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Kids who follow their interests build a happier tomorrow

first_imgA majority of parents feel their child’s interest was a reflection of their happiness, reveals a survey. The survey, conducted by Pinwi (Play-Interest-Wise), a data driven app for child development and smart parenting, revealed a growing awareness that focussing on a child’s interest vis-à-vis performance from an early age can lead to nurturing activities that can ensure happier adults tomorrow. On a sample size of over 800 respondents across India, 73 per cent of the parents felt their child’s interest was a reflection of their happiness; 16 per cent linked interest to hobbies and 11 per cent to aptitude. Also Read – Add new books to your shelfFurther findings revealed: 54 per cent parents had ‘somewhat of an idea’ about their child’s interests, while 20 per cent did not know what their children’s true interests were and the rest 26 per cent said they have a good idea about the interests of their child. Rachna Khanna, founder and CEO, Pinwi, said in a statement: “The findings of the survey throw up a vital point that while parents place a lot of emphasis on their child’s interest they are constantly struggling to keep up with the ever evolving interests of the child as these keep changing with age, time and social dynamics. Also Read – Over 2 hours screen time daily will make your kids impulsiveParents rely on their instinctive understanding of their children’s interests, which is loosely based on day-to-day observations and clues they pick up during their interactions with them.” She also pointed out that one pursues activities that are more performance driven, then earns education degrees out of peer pressure, and usually takes up a career that is in demand but not always as per their liking.”Most people you meet will say they would have picked a different career path, given a choice. It is no surprise then that while these decisions fulfil us in the short run, in the long run they only lead to dissatisfaction and professional fatigue,” she said.last_img read more

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Answering the unanswered questions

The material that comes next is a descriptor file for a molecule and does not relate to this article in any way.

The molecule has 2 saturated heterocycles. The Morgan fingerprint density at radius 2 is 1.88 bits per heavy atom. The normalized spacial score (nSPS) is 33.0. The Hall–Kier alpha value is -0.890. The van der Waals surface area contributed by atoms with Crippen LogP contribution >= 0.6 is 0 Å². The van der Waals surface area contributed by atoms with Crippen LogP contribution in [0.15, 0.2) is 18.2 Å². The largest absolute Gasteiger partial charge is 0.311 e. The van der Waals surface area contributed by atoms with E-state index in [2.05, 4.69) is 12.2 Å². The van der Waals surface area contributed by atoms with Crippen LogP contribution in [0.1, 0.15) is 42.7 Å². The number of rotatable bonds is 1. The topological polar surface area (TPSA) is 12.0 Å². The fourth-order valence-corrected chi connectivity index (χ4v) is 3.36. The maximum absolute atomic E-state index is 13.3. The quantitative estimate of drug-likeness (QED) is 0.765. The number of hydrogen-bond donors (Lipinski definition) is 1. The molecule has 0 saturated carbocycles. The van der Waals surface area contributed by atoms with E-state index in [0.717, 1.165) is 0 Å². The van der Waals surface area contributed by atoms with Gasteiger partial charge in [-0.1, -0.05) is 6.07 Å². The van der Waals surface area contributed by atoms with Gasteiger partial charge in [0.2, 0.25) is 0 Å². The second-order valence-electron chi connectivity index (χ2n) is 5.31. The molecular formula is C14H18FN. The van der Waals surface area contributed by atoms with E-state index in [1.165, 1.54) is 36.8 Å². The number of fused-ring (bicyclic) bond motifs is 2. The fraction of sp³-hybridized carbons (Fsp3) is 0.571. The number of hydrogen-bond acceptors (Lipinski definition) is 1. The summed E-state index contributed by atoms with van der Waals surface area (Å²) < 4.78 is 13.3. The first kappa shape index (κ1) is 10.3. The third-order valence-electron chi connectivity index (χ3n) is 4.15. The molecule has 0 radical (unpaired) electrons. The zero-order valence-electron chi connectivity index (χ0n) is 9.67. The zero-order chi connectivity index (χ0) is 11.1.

first_imgIn a four-way conversation that took place at the India International Centre, Keki N. Daruwalla, Indian poet and short story writer, Namita Gokhale, Indian writer, publisher and festival director and Malashri Lal, writer and academic, former professor, Department of English, University of Delhi discussed with Deepa Agarwal, about the idea behind naming the book as ‘You Cannot Have All The Answers.’ ‘You Cannot Have All the Answers’, a collection of short stories takes on life’s unanswered questions while dealing with issues like trauma, sexuality and prejudice. Also Read – Add new books to your shelfDeepa Agarwal, before answering the queries, thanked Niyogi Books for publishing the title. She stated that she attempts to find the answers to her questions and her short stories are the evident outcome of this quest. ‘But it is not possible ever for one to find all the answers.’ And hence the title of the book.While referring to the popular folktales of Vikram and Vetal and Chandrakanta, Namita Gokhale praised the author as: ‘A sceptic and pragmatic writer yet rooted and grounded.’ She observed that Deepa Agarwal writes both for children and adult readers, and asked her: ‘How does it come when you write stories for children? Is there any particular discipline that you maintain while writing?’ Also Read – Over 2 hours screen time daily will make your kids impulsiveTo that Deepa responded that the treatment has to be different according to the age group of the readers. When writing for children, having five grandchildren, looking through their (children’s) eyes, and drawing from her own treasure trove of childhood memories characteristically help her in composing the stories. They have to be less ambiguous and more explanatory, unlike when writing for adults—when mystification and less disclosure makes the narration more interesting. To give the audience a taste of the short story collection in discussion, Malashri read out from one of the more ‘adult’ stories—’The Stuff of Our Dreams’—and lines like, “No dream is ever false…” and “Find the mad woman from the streets and find yourself…” resonated through the auditorium hall.Keki N. Daruwala read out from the end part of the story titled ‘The Crossing’. ‘Brilliant’ was the compliment he gave to this one. When Malashri prompted that he must have been able to relate more to the partition story, ‘The Cradle Song’, for his previous writings on the subject, he expressed that he had felt that this one must have been the most difficult story to write in the book because it is a fable set amidst a city. ‘It is very touching,’ he said, ‘and the best part of her (Deepa Agarwal’s) writing is that her treatment is original.’Malashri observed that the time zone of stories in ‘You cannot have all the answers’ expand over a long period of time and asked the author for the reason behind it. To that, the author replied: “Writing a story is like composing poetry. Memories overheard conversations and research play key roles.”last_img read more